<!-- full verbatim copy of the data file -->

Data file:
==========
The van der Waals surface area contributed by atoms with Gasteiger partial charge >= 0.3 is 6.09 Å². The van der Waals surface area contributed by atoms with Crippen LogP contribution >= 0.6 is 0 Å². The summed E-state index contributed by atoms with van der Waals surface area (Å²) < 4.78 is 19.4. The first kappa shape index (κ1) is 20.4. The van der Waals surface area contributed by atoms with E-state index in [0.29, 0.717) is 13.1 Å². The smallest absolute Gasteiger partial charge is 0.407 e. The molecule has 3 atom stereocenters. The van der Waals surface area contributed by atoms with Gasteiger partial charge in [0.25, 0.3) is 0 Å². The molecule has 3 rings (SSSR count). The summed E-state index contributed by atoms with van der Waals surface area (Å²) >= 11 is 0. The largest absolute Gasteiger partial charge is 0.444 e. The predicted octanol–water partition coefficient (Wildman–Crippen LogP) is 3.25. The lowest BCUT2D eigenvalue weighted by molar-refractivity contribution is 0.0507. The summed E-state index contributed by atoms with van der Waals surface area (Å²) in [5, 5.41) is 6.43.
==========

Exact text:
The van der Waals surface area contributed by atoms with Gasteiger partial charge >= 0.3 is 6.09 Å². The van der Waals surface area contributed by atoms with Crippen LogP contribution >= 0.6 is 0 Å². The summed E-state index contributed by atoms with van der Waals surface area (Å²) < 4.78 is 19.4. The first kappa shape index (κ1) is 20.4. The van der Waals surface area contributed by atoms with E-state index in [0.29, 0.717) is 13.1 Å². The smallest absolute Gasteiger partial charge is 0.407 e. The molecule has 3 atom stereocenters. The van der Waals surface area contributed by atoms with Gasteiger partial charge in [0.25, 0.3) is 0 Å². The molecule has 3 rings (SSSR count). The summed E-state index contributed by atoms with van der Waals surface area (Å²) >= 11 is 0. The largest absolute Gasteiger partial charge is 0.444 e. The predicted octanol–water partition coefficient (Wildman–Crippen LogP) is 3.25. The lowest BCUT2D eigenvalue weighted by molar-refractivity contribution is 0.0507. The summed E-state index contributed by atoms with van der Waals surface area (Å²) in [5, 5.41) is 6.43.